EDWARDS AFB – Antelope Valley residents said ‘goodbye’ to World War II-era Women Airforce Service Pilot and Congressional Gold Medal recipient Flora Belle (Smith) at the age of 90. Reece died peacefully in a UCLA medical facility after being removed from life support.
Those who knew Reece well will remember she had three priorities in life: God, family and aviation – in that order.
Reece was born Oct. 21, 1924, in Sayre, Oklahoma, during the Great Depression. She had three siblings James Evan, Mary Lea and LaWanda. Her parents, Robert and Agnes Smith were sharecroppers.
As a toddler, Reece would ask to hold her baby sister LaWanda and when she’d had enough, she’d stand up, “dumping LaWanda unceremoniously on the ground.”
WASP Flora Belle (Smith) Reece spoke at the W.A.S.P. memorial dedication at Lancaster Cemetery in 2011. (Aerotech News photo by Rebecca Amber)
According to her daughter Connie Fox, Reece “Kept the adults watching her closely. She basically did as she wished and everyone around her scrambled to make sure all was okay.”
Her father was a Southern Baptist preacher and her mother a homemaker. Before she entered kindergarten, Reece was assigned regular chores like keeping the kindling box full for the cast iron stove.
Her son, Russell Reece, remembers hearing stories about a cow that had to be milked three times a day. The cow would come as close to the house as she could and bawl for Reece’s father to come milk the cow.
Later on, she was assigned to plowing the fields.
“She would guide the horse to the end of a row, wait for her older brother Evan to turn them around to start the next row,” said Fox.
And as she plowed, she would look to the skies, watching the birds as they effortlessly soared by. She knew that like the birds, she wanted to fly.
When she told her father, as a young girl, that she wanted to fly, he would respond, “Flora Belle, that isn’t something girls usually do, but if you can figure out a way to make it happen, more power to you.”
In school, when Reece was told to write down what future career she would like to pursue, she would write “pilot.” This resulted in being called into the office and told that girls could not be pilots and that she would need to choose something more practical.
“Never once did her enjoyment of or her desire to fly waiver,” said Fox.
During her senior year in high school, Pearl Harbor, Hawaii was bombed by the Japanese.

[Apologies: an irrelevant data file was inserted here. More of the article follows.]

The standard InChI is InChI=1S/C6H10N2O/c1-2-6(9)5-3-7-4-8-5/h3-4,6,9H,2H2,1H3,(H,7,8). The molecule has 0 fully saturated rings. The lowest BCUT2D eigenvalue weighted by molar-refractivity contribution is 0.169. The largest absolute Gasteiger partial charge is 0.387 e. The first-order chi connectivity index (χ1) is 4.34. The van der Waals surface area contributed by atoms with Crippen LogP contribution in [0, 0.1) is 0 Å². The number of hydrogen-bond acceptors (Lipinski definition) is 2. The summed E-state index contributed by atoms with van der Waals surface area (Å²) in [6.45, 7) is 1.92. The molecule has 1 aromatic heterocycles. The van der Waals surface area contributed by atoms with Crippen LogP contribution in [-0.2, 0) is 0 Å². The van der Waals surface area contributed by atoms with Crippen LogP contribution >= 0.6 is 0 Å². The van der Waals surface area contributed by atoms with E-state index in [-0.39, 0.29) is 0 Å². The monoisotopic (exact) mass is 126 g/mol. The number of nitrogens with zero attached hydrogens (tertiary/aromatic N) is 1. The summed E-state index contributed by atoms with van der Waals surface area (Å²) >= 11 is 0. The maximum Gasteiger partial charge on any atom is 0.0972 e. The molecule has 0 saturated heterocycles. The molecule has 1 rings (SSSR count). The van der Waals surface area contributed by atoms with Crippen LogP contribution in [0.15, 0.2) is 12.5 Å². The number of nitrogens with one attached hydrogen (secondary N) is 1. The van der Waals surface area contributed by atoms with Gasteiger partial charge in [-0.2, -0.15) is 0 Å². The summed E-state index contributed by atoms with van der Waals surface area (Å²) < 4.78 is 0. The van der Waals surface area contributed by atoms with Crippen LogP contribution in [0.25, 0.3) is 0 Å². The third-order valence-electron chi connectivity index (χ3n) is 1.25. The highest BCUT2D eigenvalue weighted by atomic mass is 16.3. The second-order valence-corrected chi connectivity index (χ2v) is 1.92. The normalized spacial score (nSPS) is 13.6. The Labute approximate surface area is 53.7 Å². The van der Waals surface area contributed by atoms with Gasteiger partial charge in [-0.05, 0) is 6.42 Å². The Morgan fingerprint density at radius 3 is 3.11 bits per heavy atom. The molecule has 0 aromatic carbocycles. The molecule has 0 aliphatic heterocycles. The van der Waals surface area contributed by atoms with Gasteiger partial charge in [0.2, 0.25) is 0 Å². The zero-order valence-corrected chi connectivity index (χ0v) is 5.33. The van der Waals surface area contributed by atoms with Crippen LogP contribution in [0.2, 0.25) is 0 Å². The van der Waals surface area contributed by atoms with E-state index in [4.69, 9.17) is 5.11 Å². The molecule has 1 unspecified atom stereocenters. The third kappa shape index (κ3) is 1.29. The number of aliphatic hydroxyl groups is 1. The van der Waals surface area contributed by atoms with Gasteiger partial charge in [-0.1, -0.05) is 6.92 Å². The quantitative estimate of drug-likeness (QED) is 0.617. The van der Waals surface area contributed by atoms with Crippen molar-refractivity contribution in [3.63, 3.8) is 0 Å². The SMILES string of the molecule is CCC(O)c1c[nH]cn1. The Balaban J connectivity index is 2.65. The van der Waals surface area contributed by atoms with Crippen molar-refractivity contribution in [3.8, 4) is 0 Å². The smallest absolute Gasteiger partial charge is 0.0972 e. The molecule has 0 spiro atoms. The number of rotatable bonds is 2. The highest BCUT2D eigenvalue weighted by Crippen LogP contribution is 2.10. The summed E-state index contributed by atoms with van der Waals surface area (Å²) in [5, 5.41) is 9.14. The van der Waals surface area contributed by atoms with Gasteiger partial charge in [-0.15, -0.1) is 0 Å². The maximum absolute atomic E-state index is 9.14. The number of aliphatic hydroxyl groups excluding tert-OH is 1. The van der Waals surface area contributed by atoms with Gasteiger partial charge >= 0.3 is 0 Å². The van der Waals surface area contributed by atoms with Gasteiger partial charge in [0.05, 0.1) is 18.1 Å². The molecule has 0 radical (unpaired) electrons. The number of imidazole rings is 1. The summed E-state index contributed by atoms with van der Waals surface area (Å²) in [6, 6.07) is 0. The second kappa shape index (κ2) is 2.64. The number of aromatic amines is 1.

Young Flora Belle (Smith) Reece is shown between fellow classmates
after graduating from B-26 school in Harlington, Texas. Reece was younger
than her classmates because she entered the service at 19
when the minimum age was 21. (U.S. Air Force photo)
After graduation, she responded to a notice that Jacqueline Cochran had placed in the local papers looking for 21-year-old women to fly military aircraft for the Army. She sent for her birth certificate, knowing it would be a few years before she was old enough to join. However, someone in the county clerk’s office mistakenly put her older sister’s birth year on the document, making her eligible right away.
After being interviewed and given a physical, she was told she would need 35 hours of flight time logged in order to join the W.A.S.P.
Reece once mentioned in an interview that it was as if he’d asked her for the moon because the cost of flying was so high. Her older brother, an Army lieutenant, was the answer to her problems when he agreed to lend her the money for private flying lessons.
As a W.A.S.P. trainee, Reece was assigned to a bay with five other women at Avenger Field in Sweetwater, Texas. She was often teased about looking young by the other women who did not know she was only 19.
“After about six weeks, she couldn’t stand that she’d entered W.A.S.P. illegally and went to the commanding officer,” recalled Fox.
Since the age requirement was set to be lowered and she was doing well in her training, the issue was dropped.
On the day that she soloed in the North American T-6, Reece forgot to pick up her instructor and bring him back to the hangar. She ran out to meet him, offering to carry his parachute, although he declined.
Then one rainy day, that same instructor allowed her climb through an opening to fly above the clouds because “Flora Belle never gets lost.”
The wide open space was wonderful for practicing her acrobatic maneuvers. But, after rolling and spinning, her hole in the clouds was gone and she was lost. As she had been instructed, she found a farm with phone lines and prepared to land, worried that she would be sent home if any damage came to the airplane.